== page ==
Disaster Recovery Analyst

Put plans in place for restoring company files when disaster strikes.
picture of Disaster Recovery Analyst

Quick Stats

Very Good

Salary Range
$34,000 – $107,000

Data from U.S. Department of Labor

What do Disaster Recovery Analysts do?

For many companies, power surges, floods, and computer viruses all qualify as disasters. These events can wipe out years of computer records. When something like this happens, the company would naturally want the information restored and put back in place, just as if the disaster never happened. This is the job of the Disaster Recovery Analyst.

As a Disaster Recovery Analyst, you likely work for the information technology department of a large company. You study how the company stores computer files, and look for ways to store that information in another location, just in case something happens to the building you’re working in. A Disaster Recovery Analyst also perform tests to determine how the computer system would survive a breakdown and the ensuing recovery process. Finally, you write reports and presentations about how the system works, in case something happens and you’re not available to answer questions.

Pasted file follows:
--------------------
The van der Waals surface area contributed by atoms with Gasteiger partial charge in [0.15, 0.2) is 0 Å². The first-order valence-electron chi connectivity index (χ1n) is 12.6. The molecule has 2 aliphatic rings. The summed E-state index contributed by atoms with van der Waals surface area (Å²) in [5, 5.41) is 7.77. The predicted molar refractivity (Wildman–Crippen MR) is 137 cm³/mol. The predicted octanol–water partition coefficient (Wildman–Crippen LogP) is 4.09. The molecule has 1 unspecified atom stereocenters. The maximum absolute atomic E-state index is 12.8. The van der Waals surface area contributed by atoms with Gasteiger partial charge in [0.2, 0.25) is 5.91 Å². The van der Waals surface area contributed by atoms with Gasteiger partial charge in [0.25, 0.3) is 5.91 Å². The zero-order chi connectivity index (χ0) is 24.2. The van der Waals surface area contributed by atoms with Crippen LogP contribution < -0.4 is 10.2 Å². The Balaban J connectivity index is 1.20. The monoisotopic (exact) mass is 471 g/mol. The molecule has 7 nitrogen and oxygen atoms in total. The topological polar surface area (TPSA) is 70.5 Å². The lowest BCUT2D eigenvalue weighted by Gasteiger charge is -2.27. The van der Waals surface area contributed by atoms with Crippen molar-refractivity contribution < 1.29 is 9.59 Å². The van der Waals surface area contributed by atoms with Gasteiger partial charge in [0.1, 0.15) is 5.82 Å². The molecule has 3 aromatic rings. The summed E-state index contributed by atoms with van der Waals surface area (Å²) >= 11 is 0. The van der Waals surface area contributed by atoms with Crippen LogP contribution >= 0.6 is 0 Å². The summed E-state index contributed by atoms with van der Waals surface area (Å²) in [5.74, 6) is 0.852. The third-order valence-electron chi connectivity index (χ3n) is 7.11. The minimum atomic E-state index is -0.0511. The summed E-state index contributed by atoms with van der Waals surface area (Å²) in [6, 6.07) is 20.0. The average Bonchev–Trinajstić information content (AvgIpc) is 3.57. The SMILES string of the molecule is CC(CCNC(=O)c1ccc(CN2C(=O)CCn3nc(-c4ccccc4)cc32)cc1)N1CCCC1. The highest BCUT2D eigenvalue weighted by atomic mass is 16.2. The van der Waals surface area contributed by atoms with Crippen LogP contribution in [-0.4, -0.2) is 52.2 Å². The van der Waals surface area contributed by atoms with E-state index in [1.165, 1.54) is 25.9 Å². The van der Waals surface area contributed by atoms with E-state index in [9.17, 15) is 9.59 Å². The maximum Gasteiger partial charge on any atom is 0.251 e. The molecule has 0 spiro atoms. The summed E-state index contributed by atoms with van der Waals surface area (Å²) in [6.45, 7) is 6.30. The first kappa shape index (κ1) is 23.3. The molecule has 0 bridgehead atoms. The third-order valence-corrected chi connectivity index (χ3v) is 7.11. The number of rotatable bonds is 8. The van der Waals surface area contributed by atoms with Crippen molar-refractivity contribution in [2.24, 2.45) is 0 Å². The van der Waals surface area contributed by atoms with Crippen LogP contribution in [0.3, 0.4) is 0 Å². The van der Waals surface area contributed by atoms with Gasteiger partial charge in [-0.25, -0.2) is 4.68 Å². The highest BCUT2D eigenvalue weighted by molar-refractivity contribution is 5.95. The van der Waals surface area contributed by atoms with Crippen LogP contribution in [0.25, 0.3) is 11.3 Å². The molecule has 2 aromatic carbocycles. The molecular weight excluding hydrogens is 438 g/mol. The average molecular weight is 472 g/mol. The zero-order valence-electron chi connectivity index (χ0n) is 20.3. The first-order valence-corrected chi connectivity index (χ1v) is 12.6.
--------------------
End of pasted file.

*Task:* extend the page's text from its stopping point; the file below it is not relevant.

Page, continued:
If a disaster occurs, you work quickly to put your plans in place and recover as much data as you can so the company can stay in business. While you never want a disaster to occur, you’ll be proud when your systems are up to the challenge and no data is lost. You’ll keep a nice set of clothing on hand for your hero’s photo shoot.

You spend much of your time at work thinking about the worst-case scenario, but you’re a positive thinker who believes that every challenge can be overcome with a solid plan. You’re a bit like a Cheerleader, reminding senior management that you have everything under control, no matter what happens.

Should I be a Disaster Recovery Analyst?

You should have a bachelor's degree or higher and share these traits:
  • Trustworthy: You are known for your personal integrity and honesty.
  • Flexible: You're open to change and think variety is the spice of life.
  • Ready for a Challenge: You jump into new projects with initiative and drive.

  • Also known as: ADP Planner, Data Recovery Planner, Information Technology Disaster Recovery Manager, Internet Retailer See More

    How to Become a
    Disaster Recovery Analyst

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